I read a post with a trick for lifting the engine but the details were not in the post. If you would PM me or email me at fatjohnz28 at gmail dot com
much apprciated, john


Posted By: fatjohnz
Date Posted: 11 March 2015 at 11:30pm
The replacement engine has broken the bank for this season. If anyone is desperate to get rid of a racing main with a season left in it, I might be interested. js


Posted By: frfletch
Date Posted: 12 March 2015 at 1:55pm
What did you finally do in your engine replacement? Did you abandon the Bukh, or did you re-build yours?


Posted By: fatjohnz
Date Posted: 12 March 2015 at 2:05pm
I contacted Dieter as Bill suggested. Dieter had pulled the Bukh from his Laser28 and replaced it. I'm going to swap in the salvage engine(and hope it lasts for a while), and I'm going to attempt to rebuild the original motor. js


Posted By: frfletch
Date Posted: 12 March 2015 at 2:15pm
Great idea. I am a strong believer in that little engine. I did have to re-build mine a few years ago, but it was not that difficult and it runs perfectly and starts immediately every time. Of all the modern sail drive/engine combinations, I still think the Bukh is the best for our Laser.
I dream of swapping out the diesel for a 10-15 hp 4-cycle outboard power head adapted to the Bukh sail drive to try saving about 50 lbs, but don't really have the time for it and I just love the economy and reliability of the Bukh diesel.


Posted By: fatjohnz
Date Posted: 12 March 2015 at 7:40pm
{removed to continue thread}


Posted By: fatjohnz
Date Posted: 18 March 2015 at 2:49pm
Does anyone have a copy of the electrical that that is more clear than the online manuals. I can't read the colors or the component names. thx


Posted By: fatjohnz
Date Posted: 06 May 2015 at 8:42am
Can I pick your brain?
I launched the boat and fired the engine. It fired right up at high speed. I shut it down to correct a linkage problem.
I fired it again and it idled fine for a minute then I shut it down to get ready to make way.
Then it would not restart. I hit it with starter fluid multiple times and it would run for a few seconds then quit. Fuel pump is moving fuel thru the system fine and I checked that fuel can bleed out up at the injector.
So my only guess is that my injector is clogged, whatever that means. How does one clear an injector?
thanks, John



Posted By: Bill Layton
Date Posted: 06 May 2015 at 9:01am
How do you know the fuel lift pump is moving fuel thru the system? You can have fuel at the injector while the low pressure side doesn't have enough pressure. Initially anyways.

Was anything done to the fuel system or engine before this started? Why was there a linkage problem? Is the fuel shut off selonoid working correctly?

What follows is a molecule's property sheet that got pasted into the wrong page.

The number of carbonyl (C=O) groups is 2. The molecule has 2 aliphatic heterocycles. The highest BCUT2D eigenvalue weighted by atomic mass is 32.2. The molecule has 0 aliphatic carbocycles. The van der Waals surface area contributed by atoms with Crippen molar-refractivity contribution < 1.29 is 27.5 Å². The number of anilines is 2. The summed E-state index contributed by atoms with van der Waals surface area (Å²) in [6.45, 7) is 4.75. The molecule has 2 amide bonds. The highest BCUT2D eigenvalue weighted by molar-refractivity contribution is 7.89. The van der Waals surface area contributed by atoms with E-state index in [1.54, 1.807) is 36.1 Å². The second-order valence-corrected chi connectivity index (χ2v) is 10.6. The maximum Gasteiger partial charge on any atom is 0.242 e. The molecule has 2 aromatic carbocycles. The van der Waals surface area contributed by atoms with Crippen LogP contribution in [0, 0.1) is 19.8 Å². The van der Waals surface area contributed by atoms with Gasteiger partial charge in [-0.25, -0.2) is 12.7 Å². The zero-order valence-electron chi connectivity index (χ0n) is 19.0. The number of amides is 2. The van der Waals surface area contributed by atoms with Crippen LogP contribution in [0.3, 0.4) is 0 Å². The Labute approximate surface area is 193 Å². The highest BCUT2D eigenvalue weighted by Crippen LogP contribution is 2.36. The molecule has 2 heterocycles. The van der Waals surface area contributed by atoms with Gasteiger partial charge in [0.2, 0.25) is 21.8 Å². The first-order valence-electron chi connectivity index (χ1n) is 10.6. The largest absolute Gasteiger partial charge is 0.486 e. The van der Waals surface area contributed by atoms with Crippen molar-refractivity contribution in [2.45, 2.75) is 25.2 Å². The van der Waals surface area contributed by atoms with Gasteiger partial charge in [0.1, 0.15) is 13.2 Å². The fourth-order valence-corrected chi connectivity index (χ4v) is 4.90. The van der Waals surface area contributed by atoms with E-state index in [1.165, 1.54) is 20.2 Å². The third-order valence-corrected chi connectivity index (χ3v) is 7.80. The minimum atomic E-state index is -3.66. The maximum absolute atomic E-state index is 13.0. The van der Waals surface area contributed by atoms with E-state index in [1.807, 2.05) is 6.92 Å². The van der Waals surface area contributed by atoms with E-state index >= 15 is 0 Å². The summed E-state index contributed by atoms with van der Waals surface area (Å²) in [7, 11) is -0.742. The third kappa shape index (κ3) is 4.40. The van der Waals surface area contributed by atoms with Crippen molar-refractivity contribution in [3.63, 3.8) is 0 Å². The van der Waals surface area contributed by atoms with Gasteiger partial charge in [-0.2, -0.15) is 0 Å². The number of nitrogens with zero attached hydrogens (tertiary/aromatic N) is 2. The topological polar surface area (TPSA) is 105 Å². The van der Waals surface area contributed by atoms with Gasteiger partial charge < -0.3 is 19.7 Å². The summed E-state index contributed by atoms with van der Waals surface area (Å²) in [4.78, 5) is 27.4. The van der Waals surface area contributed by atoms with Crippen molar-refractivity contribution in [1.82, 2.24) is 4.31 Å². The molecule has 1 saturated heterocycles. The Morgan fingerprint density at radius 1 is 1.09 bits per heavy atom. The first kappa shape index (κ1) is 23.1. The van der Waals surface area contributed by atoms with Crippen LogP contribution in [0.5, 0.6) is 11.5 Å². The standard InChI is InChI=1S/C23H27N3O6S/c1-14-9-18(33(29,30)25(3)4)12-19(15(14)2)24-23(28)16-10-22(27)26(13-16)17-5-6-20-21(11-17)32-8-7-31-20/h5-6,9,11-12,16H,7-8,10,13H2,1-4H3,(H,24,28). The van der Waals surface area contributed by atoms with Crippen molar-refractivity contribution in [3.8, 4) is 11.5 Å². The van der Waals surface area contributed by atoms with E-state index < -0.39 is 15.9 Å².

Also you shouldn't use ether on a diesel as it's too volatile and can blow the rings off the piston... use WD40 instead




Posted By: fatjohnz
Date Posted: 06 May 2015 at 10:23pm
Thanks for the PM Bill. This engine is the salvage engine I found to replace my failed motor. You were correct that there was air in the high pressure pump. I got 2 friends and bled the line at the banjo bolt near the bottom of the hard fuel line. I bled while one crew cranked the motor and the other held the compression relief to stop her from firing. After that task was done, it started right up. thank you, john


Posted By: Seawolf
Date Posted: 25 May 2015 at 11:13am
I rebuilt my engine 3 years ago due to a crack head. Luckily I manage to find the "last one" and with the help of Frank and the group I manage to learn what a wrench was and proceeded to re build an engine. Since then it has been flawless.

This weekend I decide to reacquaint myself with the engine as I took it through it's spring re-commissioning and pulled the thermostat, the trap below the thermostat to check for sediment (all clean) But then I notice some oil had dripped from the rear cap to the cylinder head. So I took that off and about 4-5 tablespoons of oil poured out.

Hmmm, I hand turned the fly wheel, no oil came spitting out of the valves. So then what? The bow of the boat had been elevated for the winter to promote good drainage out of the cockpit, could some oil seeped backwards during the winter? Last summer I had to hand crank the engine and used some oil to encourage easier starting, also did it a second time for a cold start. Could this be some residue from that?

So if I am expressing a little concern, it's I am hoping this is a no big deal and I won't have to repeat my experience of three years ago.

Any thoughts?   


Posted By: Bill Layton
Date Posted: 25 May 2015 at 11:23am
The only place to check for sediment is the bypass area... follow the cooling hose from the y connection stb side thermostat to down under the head. Air snorkle must be removed then you must remove the 2 bolts and remove that fitting. In the fitting is where sediment first starts and when it gets full can cause the head to overheat and warp. Seen it many times.

You said: But then I notice some oil had dripped from the rear cap to the cylinder head

I have no idea what you are saying? What rear cap?


Posted By: frfletch
Date Posted: 25 May 2015 at 11:56am
I assume Seawolf is speaking of the valve cover (cap?) There should not be a significant amount of oil accumulating there. Perhaps if the valve guides were worn, or valve shafts worn, then maybe, but I think that would usually translate into a smoky exhaust and some loss of oil. I have not seen oil accumulate in there. When you got this replacement head, had it been rebuilt, or was it just a working head?


Posted By: Seawolf
Date Posted: 25 May 2015 at 12:24pm
I am speaking of the value cover cap. Last summer I had no black smoke and my oil level has remain consistent, always on the top mark. I change oil once a season, which translate to 1/2 a tank of fuel. Maybe 10 hours. This was a brand new head which I purchased at Crimar.

Bill corrected me on the bypass hose, this is where I checked for no sediment.


Posted By: Bill Layton
Date Posted: 25 May 2015 at 12:36pm
I know the DV8 ME has a cap on the valve cover but I've never seen a cap on the valve cover on the DV8 LSME (saildrive version) or on a Laser 28 before. 


Posted By: frfletch
Date Posted: 25 May 2015 at 2:13pm
Aren't we speaking of the little triangular valve cover at the back of the engine held in place with three screws?


Posted By: frfletch
Date Posted: 25 May 2015 at 2:15pm